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A Semester in Europe

By Mark Volkers

Finding the entrance is akin to uncovering the history you’ve come to see.

Avignon, France in 1309 became the home of the popes, who were fleeing the violent chaos of Rome. The Palais was built between 1335 and 1364 on a natural rocky outcrop at the northern edge of Avignon, overlooking the river Rhône.

Avignon, France in 1309 became the home of the popes, who were fleeing the violent chaos of Rome. The Palais was built between 1335 and 1364 on a natural rocky outcrop at the northern edge of Avignon, overlooking the river Rhône.

In the mountainous region of Provence, France, is the Musee de Desert, the museum of the desert. It’s not a literal desert. That’s the term used to describe a barren land. A wilderness. It’s an apt, one-word description for much of the Huguenot epoch in Protestant France in the seventeenth century.

The entrance to the Musee is deep inside an old, stone farmhouse with attached additions that have been built over the years. Arrows point visitors through ever smaller, narrower, darker corridors until at last they reach the reception desk. It’s a quiet place, befitting the horrific history of this time in France’s history. A self-guided tour lets visitors walk through the Edict of Nantes, when the French monarch Henri IV recognized Protestantism in 1598. The tour continues through the revocation of that edict in 1685 by Louis XIV, when Protestantism became illegal and the bloodshed began.

Through letters, paintings, artifacts, and journals, the suffering becomes real. Pastors were hunted down and imprisoned or killed. People were arrested for worshipping and having Calvinistic-style implements of worship. On display is a pulpit fashioned from wine barrels that can be quickly converted back to a barrel to escape notice from the king’s men.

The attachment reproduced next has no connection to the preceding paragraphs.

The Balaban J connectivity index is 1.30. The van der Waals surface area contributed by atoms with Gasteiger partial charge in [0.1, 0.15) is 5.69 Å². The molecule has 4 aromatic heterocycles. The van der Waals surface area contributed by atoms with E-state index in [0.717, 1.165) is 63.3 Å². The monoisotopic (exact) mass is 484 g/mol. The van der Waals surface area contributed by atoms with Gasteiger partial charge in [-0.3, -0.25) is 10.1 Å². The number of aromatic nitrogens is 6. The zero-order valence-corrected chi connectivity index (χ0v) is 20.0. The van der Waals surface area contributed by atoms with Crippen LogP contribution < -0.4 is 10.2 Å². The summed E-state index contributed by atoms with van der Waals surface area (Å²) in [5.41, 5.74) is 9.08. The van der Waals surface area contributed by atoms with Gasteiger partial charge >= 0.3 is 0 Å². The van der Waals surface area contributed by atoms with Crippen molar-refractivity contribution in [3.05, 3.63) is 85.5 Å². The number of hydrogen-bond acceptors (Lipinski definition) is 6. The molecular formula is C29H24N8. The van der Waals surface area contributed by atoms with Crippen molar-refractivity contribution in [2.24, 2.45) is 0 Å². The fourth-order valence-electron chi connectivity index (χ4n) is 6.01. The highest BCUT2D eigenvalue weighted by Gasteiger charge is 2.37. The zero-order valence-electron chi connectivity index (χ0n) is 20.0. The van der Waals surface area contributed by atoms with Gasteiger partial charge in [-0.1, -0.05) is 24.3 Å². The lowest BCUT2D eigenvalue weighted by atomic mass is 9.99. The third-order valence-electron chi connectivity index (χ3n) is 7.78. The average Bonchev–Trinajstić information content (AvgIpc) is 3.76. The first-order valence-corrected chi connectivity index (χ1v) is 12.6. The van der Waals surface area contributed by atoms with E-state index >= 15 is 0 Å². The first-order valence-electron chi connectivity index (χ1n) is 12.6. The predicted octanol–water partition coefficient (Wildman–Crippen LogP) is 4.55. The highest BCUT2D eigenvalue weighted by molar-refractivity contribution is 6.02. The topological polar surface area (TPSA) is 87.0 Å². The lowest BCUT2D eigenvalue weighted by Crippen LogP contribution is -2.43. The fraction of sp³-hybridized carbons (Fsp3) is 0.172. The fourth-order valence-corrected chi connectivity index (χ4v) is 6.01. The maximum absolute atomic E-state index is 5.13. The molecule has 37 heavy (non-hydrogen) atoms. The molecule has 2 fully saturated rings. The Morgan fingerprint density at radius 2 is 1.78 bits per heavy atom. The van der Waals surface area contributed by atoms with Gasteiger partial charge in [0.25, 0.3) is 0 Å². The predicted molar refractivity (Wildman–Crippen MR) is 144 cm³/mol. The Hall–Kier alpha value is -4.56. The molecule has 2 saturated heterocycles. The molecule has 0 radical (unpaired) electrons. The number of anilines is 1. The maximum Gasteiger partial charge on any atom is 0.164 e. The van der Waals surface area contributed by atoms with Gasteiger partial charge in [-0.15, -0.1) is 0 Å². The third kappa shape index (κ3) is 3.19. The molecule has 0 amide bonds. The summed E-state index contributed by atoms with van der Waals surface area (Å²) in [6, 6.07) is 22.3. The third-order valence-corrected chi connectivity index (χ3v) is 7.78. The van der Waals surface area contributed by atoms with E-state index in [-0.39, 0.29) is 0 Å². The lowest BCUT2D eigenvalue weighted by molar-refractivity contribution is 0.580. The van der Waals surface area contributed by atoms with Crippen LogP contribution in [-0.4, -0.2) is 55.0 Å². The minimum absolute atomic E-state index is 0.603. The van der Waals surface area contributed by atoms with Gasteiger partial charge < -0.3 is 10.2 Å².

Tower of Constance: Marie Durand spent 38 years in this tower during the reign of Louis XIV because of her Protestant beliefs.

Tower of Constance: Marie Durand spent 38 years in this tower during the reign of Louis XIV because of her Protestant beliefs.

1. Tower of Constance

A short journey away from the Musee is the city of Aigues-Mortes. Students spending their semester with the Dordt-sponsored SPICE (Studies Program in Contemporary Europe) program move by bus from the Musee to the Tower of Constance.

At the Musee, students read of Marie Durand, a young Huguenot woman the authorities arrested in 1730. Marie was imprisoned in the tower for thirty-eight years. All she had to do was recant her Protestant beliefs and she would be released.

She refused.

With that story fresh in their memories, students alight from the bus and climb the steps of the thirteenth century Tower of Constance (Tour de Constance). They stand where Marie stood for thirty-eight years. They look out the narrow slits in the stones that she looked through. And they touch the word she and her fellow prisoners etched into the stone: Register (“Resist” in patois).

The Cafe Terrace on the Place du Forum as Van Gogh painted it in 1888.

The Cafe Terrace on the Place du Forum as Van Gogh painted it in 1888.

2. Van Gogh

The Dordt-sponsored SPICE semester in Europe isn’t just a brush with history. It’s a tangible reliving of the events in Western Europe that make the West what it is and that make Christianity, as we know it, what it is today.

Not far from the tower in Aigues-Mortes is the charming city of Arles. Vincent Van Gogh lived here for many years, some years on his own, some in a mental hospital. Many of his most famous paintings were done in Arles.

One of them, the Café Terrace on the Place du Forum, was done on a narrow street by a city square. SPICE students stand where Van Gogh placed his easel and take pictures of each other. A few days later these same students are in the Kröller-Müller Museum near Kampen, Holland. This museum contains dozens of original Van Gogh paintings, including the Café Terrace on the Place du Forum. Students study Van Gogh’s art. They walk in his footsteps. They retrace history.

3. Living

SPICE students are matched with Dutch host families. Each student lives with a host Mom and Dad for the semester and becomes part of the family.

That includes having a bicycle.

Zwolle is a charming town of canals, bicycles, cobblestone streets, and shops.

Zwolle is a charming town of canals, bicycles, cobblestone streets, and shops.